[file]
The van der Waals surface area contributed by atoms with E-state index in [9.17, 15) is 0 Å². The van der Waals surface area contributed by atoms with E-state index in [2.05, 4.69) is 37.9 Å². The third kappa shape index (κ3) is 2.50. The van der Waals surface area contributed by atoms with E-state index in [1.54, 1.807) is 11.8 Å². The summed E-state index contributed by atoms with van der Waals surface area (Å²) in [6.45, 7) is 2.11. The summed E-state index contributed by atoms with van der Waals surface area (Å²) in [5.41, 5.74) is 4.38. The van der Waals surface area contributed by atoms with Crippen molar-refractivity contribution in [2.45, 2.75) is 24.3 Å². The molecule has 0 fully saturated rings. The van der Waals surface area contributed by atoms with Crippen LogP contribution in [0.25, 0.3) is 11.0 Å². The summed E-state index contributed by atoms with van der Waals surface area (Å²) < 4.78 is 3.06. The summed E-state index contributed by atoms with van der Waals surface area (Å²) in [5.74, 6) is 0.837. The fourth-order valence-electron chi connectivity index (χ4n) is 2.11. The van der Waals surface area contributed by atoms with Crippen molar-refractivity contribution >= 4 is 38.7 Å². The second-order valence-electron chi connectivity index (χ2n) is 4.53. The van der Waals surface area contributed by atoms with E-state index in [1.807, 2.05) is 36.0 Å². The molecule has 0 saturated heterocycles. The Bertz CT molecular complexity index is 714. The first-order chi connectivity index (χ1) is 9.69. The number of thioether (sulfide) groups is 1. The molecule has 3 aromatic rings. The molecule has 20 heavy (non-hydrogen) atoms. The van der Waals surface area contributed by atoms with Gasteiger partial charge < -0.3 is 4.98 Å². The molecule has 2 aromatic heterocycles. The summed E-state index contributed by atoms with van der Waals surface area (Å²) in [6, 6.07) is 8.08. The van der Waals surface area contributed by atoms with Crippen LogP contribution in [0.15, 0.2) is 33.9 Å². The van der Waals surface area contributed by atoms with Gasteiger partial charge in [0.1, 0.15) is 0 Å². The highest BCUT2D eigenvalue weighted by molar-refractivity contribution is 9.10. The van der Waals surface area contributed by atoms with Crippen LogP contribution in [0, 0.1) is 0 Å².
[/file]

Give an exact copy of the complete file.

The van der Waals surface area contributed by atoms with E-state index in [9.17, 15) is 0 Å². The van der Waals surface area contributed by atoms with E-state index in [2.05, 4.69) is 37.9 Å². The third kappa shape index (κ3) is 2.50. The van der Waals surface area contributed by atoms with E-state index in [1.54, 1.807) is 11.8 Å². The summed E-state index contributed by atoms with van der Waals surface area (Å²) in [6.45, 7) is 2.11. The summed E-state index contributed by atoms with van der Waals surface area (Å²) in [5.41, 5.74) is 4.38. The van der Waals surface area contributed by atoms with Crippen molar-refractivity contribution in [2.45, 2.75) is 24.3 Å². The molecule has 0 fully saturated rings. The van der Waals surface area contributed by atoms with Crippen LogP contribution in [0.25, 0.3) is 11.0 Å². The summed E-state index contributed by atoms with van der Waals surface area (Å²) < 4.78 is 3.06. The summed E-state index contributed by atoms with van der Waals surface area (Å²) in [5.74, 6) is 0.837. The fourth-order valence-electron chi connectivity index (χ4n) is 2.11. The van der Waals surface area contributed by atoms with Crippen molar-refractivity contribution >= 4 is 38.7 Å². The second-order valence-electron chi connectivity index (χ2n) is 4.53. The van der Waals surface area contributed by atoms with E-state index in [1.807, 2.05) is 36.0 Å². The molecule has 0 saturated heterocycles. The Bertz CT molecular complexity index is 714. The first-order chi connectivity index (χ1) is 9.69. The number of thioether (sulfide) groups is 1. The molecule has 3 aromatic rings. The molecule has 20 heavy (non-hydrogen) atoms. The van der Waals surface area contributed by atoms with Gasteiger partial charge < -0.3 is 4.98 Å². The molecule has 2 aromatic heterocycles. The summed E-state index contributed by atoms with van der Waals surface area (Å²) in [6, 6.07) is 8.08. The van der Waals surface area contributed by atoms with Crippen LogP contribution in [0.15, 0.2) is 33.9 Å². The van der Waals surface area contributed by atoms with Gasteiger partial charge in [0.1, 0.15) is 0 Å². The highest BCUT2D eigenvalue weighted by molar-refractivity contribution is 9.10. The van der Waals surface area contributed by atoms with Crippen LogP contribution in [0, 0.1) is 0 Å².